Thatcher and Tebbit add to Tory troubles: Gummer appeals for unity as Government faces damaging debate in the Lords over Maastricht

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treaty from Baroness Thatcher and Lord Tebbit, the Conservative Party was urged yesterday 'to stop listening to those few mavericks who try to tear us apart'.

John Gummer, Secretary of State for the Environment, told BBC 1's On the Record that party workers in his Suffolk constituency had said that the party had to stand together and ignore the dissidents.

That rallying call could be reinforced when John Smith leads an Labour attack on government policies in the Commons on Wednesday. The Prime Minister and Mr Smith - who has an embarrassing party split of his own - will be under enormous pressure to score well in the gladiatorial contest.

However, the grassroots message received by many Tory MPs and ministers over the last week of the Whitsun recess was said yesterday to have echoed the abysmal rating given to John Major in last week's Daily Telegraph Gallup poll.

The Second Reading, today and tomorrow, of the European Communities (Amendment) Bill, is bound to add to the damaging public perception of Tory splits as Lady Thatcher and her allies repeat their call for a referendum; something Mr Major has said he will not concede.

The Lords battle over the Maastricht treaty legislation will drag through to the end of next month, and would further weaken Conservative chances in the Christchurch by- election - if party managers bite that bullet and stage an early contest.

An NOP poll in the Mail on Sunday put the Conservatives 15 percentage points behind the Liberal Democrats in the Dorset constituency held by Robert Adley on a 40-point majority in last year's general election. Yesterday's poll gave the Liberal Democrats 53 per cent to the Tory 38 per cent.

Some Tory MPs believe that if Mr Major cannot turn the political tide in time for the October party conference, discipline might crack and he could face a leadership challenge calculated to destabilise him and, possibly, oust him from No 10 this November.

Changes made to the leadership rules in the wake of Margaret Thatcher's defeat in 1990 are not as tough as some make out. The rules guarantee the anonymity of the 34 MPs needed to trigger a contest, and the newly required identification of a challenger's two sponsors is not much of a deterrent to determined opponents of a leader who has not inspired the passionate support of the constituencies.

Although most commentators assume Kenneth Clarke, Chancellor of the Exchequer, is the hot tip for the succession, senior sources on the Tory right prefer Douglas Hurd, the Foreign Secretary, because of his record as a conciliator. At 63, he could also leave the door open for younger contenders to succeed him after the next election. The more pugnacious Mr Clarke is 53 next month.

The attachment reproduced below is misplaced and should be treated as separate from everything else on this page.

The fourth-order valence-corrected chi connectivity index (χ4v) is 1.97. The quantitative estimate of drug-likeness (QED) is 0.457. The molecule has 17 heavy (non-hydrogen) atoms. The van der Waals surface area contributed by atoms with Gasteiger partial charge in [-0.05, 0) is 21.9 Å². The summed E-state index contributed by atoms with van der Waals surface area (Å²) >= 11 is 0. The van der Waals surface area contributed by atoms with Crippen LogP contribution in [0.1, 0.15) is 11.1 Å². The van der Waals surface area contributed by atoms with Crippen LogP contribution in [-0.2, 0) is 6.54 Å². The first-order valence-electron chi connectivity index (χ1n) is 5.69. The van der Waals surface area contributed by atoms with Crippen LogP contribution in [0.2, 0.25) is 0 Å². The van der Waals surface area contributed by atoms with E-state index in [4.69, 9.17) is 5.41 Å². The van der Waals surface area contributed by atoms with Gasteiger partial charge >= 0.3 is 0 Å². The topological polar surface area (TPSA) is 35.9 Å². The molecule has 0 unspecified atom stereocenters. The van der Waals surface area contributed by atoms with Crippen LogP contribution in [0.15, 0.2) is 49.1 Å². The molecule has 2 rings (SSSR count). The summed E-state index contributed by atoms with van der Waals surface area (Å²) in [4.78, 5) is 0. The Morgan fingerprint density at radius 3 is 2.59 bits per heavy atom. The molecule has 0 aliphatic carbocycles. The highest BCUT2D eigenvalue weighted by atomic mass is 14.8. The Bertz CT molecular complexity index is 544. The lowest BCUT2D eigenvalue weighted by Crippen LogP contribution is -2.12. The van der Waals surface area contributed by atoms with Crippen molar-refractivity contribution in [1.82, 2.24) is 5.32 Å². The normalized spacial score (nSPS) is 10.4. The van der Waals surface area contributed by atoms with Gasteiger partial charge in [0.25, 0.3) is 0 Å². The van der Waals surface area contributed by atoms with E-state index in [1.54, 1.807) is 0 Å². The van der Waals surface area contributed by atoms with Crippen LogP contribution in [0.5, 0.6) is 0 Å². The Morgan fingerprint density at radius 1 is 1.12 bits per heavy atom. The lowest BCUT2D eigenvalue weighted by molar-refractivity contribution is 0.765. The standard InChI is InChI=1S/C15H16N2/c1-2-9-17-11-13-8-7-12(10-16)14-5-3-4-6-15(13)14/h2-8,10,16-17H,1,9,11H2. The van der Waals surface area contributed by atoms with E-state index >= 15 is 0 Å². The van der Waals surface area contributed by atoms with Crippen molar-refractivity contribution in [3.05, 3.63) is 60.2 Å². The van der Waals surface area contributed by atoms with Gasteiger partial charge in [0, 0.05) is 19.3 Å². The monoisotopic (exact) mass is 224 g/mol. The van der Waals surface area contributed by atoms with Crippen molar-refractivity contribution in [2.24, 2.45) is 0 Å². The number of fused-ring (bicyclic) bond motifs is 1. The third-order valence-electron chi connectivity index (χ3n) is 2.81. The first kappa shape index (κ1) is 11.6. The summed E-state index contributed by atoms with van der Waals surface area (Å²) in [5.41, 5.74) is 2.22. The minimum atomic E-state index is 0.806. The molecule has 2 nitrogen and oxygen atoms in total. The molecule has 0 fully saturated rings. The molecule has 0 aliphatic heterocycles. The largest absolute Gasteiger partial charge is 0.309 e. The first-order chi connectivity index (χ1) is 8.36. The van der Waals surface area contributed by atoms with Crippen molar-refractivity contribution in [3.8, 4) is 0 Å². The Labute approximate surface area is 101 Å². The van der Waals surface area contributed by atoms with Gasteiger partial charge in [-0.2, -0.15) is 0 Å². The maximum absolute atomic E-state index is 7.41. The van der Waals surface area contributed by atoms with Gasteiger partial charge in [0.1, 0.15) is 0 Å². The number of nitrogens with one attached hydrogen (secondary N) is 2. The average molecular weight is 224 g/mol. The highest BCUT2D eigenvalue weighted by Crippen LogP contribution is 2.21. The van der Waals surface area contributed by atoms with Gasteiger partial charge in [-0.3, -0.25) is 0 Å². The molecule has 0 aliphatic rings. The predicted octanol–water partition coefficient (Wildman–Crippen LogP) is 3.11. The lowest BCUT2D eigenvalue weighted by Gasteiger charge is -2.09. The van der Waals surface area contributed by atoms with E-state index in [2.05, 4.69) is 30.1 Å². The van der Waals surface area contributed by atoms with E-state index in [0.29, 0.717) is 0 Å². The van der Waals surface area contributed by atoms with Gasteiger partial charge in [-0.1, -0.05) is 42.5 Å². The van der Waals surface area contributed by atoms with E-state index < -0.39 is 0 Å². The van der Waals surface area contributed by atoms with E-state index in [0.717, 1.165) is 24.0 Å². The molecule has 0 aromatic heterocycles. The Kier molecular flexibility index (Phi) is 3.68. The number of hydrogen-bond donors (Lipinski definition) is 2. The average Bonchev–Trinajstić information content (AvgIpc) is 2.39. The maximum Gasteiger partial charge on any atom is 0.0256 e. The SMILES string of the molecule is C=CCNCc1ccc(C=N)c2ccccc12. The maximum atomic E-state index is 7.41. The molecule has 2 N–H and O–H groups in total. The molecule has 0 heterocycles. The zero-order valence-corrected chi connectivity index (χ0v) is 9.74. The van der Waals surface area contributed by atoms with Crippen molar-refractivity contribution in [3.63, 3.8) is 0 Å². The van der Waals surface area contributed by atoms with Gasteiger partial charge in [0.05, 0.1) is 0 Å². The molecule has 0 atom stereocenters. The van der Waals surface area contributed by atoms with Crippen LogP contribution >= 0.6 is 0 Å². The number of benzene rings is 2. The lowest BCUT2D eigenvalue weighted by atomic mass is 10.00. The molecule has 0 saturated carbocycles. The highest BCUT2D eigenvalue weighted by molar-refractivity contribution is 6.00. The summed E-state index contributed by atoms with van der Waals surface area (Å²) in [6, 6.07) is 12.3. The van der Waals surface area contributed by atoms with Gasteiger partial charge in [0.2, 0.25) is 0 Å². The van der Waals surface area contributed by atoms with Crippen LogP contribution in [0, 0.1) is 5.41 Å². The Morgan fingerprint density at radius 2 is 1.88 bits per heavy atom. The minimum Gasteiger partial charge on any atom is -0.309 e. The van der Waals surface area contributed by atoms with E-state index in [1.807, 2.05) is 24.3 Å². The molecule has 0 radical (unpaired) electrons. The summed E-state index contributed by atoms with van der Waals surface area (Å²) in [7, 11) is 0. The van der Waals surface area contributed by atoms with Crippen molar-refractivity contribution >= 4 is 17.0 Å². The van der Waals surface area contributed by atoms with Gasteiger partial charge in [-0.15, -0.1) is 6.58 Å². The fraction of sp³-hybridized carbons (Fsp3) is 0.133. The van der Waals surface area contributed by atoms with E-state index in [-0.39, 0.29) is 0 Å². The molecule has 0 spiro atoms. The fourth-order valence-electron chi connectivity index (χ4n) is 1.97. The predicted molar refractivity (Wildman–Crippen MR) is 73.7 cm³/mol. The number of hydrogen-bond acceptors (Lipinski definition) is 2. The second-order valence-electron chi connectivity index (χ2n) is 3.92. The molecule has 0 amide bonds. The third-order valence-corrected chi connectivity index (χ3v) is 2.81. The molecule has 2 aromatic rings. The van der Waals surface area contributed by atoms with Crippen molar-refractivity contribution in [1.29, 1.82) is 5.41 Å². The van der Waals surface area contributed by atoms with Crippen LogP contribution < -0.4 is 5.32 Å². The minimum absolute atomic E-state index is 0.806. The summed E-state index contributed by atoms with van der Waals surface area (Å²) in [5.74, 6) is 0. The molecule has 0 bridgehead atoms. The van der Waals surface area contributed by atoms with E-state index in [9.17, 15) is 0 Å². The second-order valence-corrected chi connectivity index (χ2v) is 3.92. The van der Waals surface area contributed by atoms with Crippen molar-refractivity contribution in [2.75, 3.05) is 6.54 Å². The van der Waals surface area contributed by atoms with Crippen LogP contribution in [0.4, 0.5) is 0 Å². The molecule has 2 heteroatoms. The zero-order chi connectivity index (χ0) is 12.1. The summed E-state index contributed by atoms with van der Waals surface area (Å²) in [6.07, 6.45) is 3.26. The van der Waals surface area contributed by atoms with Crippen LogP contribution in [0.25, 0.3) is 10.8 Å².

While there were any number of MPs willing to complain privately about party turmoil and disarray yesterday, the prevailing mood was well reflected by David Mellor, the former cabinet minister. 'It's a nasty, sour, festering, awful mood,' he told London Weekend Television's Crosstalk programme.

'Parliament always degenerates into gossiping and nastiness as the summer recess approaches, but it's particularly foul this time. I personally think the party has got to get a grip on itself. If we don't hang together, we will certainly be hanged separately.'

Reading the Sunday newspapers, Mr Mellor said, was 'like having a bucket of dirty water thrown over you . . . I'm talking about what people are obviously hissing into the ears of journalists . . . Unless we pull together, this whole venture is going to become a major league disaster.'

Mr Gummer told On the Record that last year's withdrawal from the European exchange rate mechanism had been an act of 'very considerable competence', adding he had not heard anyone who worked with Mr Major say he was not up to the job. 'I have to say, sitting round that cabinet table, you see a man entirely in charge of what is a very difficult situation.'

As economic recovery took effect, bank balances would improve, and people would feel more secure in their jobs; that was what mattered. 'It'll be some time before that is felt,' Mr Gummer added. 'Meantime, we have to stand united as a Government and fight our way through as we've done in the past, in order that people will see that his competence and his leadership stands supreme.'

Leading article, page 19

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